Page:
We recently had an internal knowledge sharing on higher-kinded types and CanBuildFrom type classes in Scala. Here’s a short summary.


Let’s start by implementing map.

def map(xs: Seq[Int], f: Int => Double): Seq[Double] = xs.map(f)
map(Seq(1, 2, 3), _ + 0.1)

This implementation is not very good since it only works with Seq[Int] and Int => Double. It’s easy to parameterize Int and Double.

def map[A, B](xs: Seq[A], f: A => B): Seq[B] = xs.map(f)

However map(Seq(1, 2, 3), _ + 0.1) now fails to compile with a message missing parameter type for expanded function ((x$1) => x$1.$plus(10))

This is because inference of A in f: A => B depends on the type of xs: Seq[A], and limitation of Scala type inference. A common workaround is to curry arguments.

def map[A, B](xs: Seq[A])(f: A => B): Seq[B] = xs.map(f)
map(Seq(1, 2, 3))(_ + 0.1)

Similar pattern is commonly seen in Scala, like foldLeft(z: B)(op: (B, A) => B). Another benefit is we can now write f in a multi-line {} block more elegantly.

map(Seq(1, 2, 3)) { x =>
  val y = x + 0.1
  println(s"$x + 0.5 = $y")

Higher-kinded types

However this version still only works on Seq[A]. We could parameterize it as M[_], also known as higher-kinded type.

import scala.language.higherKinds
def map[M[_], A, B](xs: M[A])(f: A => B): M[B] = xs.map(f)

But now we have a compiler error saying value map is not a member of type parameter M[A]. We can add a upper bound for M[_] but it still wouldn’t work.

def map[M[_] <: Seq[A], A, B](xs: M[A])(f: A => B): M[B] = xs.map(f)

Despite the fact that M[_] is a sub-type of Seq[A], and Seq[A] has a map method, we can’t build a M[B] back from Seq[A]#map[B](f: A => B), since M[B] is a more specific type than Seq[B].

type mismatch;
[error]  found   : Seq[B]
[error]  required: M[B]

However if we look at the method signature of Seq[A]#map(f: A => B) it actually looks like this.

trait TraversableLike[+A, +Repr] {
  def map[B, That](f: A => B)(implicit bf: CanBuildFrom[Repr, B, That]): That

Note that it’s a method on trait TraversableLike, which means any TraversableLike collection can share the same map implementation. Also worth noting is Seq[+A] has an inheritance hierarchy like this:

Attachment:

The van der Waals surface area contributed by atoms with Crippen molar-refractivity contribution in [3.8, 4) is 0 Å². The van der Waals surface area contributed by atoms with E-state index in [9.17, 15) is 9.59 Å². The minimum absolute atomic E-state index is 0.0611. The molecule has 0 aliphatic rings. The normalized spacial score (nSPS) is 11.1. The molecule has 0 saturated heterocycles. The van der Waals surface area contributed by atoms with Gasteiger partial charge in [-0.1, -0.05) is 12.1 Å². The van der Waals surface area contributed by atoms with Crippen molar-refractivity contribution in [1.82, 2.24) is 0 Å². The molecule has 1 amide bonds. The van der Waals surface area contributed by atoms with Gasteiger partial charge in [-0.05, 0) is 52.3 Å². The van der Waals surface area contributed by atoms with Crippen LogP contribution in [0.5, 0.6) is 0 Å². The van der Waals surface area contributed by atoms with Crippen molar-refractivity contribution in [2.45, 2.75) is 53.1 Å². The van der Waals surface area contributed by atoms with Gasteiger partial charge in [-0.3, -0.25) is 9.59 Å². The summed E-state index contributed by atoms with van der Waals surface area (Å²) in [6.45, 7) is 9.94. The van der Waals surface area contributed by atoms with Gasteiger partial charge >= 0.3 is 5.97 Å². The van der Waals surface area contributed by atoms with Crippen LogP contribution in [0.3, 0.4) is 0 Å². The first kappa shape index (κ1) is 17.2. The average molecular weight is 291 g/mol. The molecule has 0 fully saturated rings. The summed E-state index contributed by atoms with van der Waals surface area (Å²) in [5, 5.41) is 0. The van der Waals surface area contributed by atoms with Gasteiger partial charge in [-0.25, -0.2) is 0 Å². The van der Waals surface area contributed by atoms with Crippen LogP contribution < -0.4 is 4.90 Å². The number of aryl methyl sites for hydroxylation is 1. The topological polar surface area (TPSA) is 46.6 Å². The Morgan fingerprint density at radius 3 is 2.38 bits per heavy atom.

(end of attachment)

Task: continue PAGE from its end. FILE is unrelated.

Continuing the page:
trait Seq[+A] extends SeqLike[A, Seq[A]] // ...
trait SeqLike[+A, +Repr] extends IterableLike[A, Repr] // ...
trait IterableLike[+A, +Repr] extends TraversableLike[A, Repr] // ...

We see that in Seq[A] extends SeqLike[A, Seq[A]], type of the current trait Seq[A] is also used as a type parameter for the super-type, which is propagated all the way to TraversableLike. This is commonly known as F-bounded polymorphism, which is useful heere since methods on sub-types of TraversableLike can now return a more specific type, e.g. Seq, List, Vector, instead of the same broad super-type. For more information on F-bounded polymorphism, check out Marconi Lanna’s excellent presentation at NEScala 2015.

In the case of Seq[Int]#map(f: Int => Double), we can expand the method like this:

def map[Int, That](f: Int => Double)(implicit bf: CanBuildFrom[Seq[Int], Double, That])


CanBuildFrom is a key type class in the Scala collections library and enables a lot code reuse.

trait CanBuildFrom[-From, -Elem, +To]

In its type signature, From is the original collection and To is the target collection. Elem is the element type of the target collection and in some determines the type of To. For example we can map over a Map[K, V] into K -> V (which is a syntactic sugar for (K, V)), and get another map. However mapping into String would result in a List[String] since one cannot build a Map[K, V] with a single type.

// From: Map[String, Int]
// (String, Int) => (String, Double)
// To: Map[String, Double]
// CanBuildFrom[Map[String, Int], (String, Double), Map[String, Double]]
Map("a" -> 1, "b" -> 2).map(kv => kv._1 -> kv._2 + 0.1)

// From: Map[String, Int]
// (String, Int) => String
// To: List[String]
// CanBuildFrom[Map[String, Int], String, List[String]]
Map("a" -> 1, "b" -> 2).map(kv => kv._1 + kv._2.toString)

We can use CanBuildFrom to rewrite our map function.

def map[M[_] <: Seq[A], A, B](xs: M[A])(f: A => B)
                             (implicit cbf: CanBuildFrom[M[A], B, M[B]]): M[B] = {
  val b = cbf() // new Builder[Elem, To]
  xs.foreach(x => b += f(x))

Our function can now support any Seq types without losing the type information.


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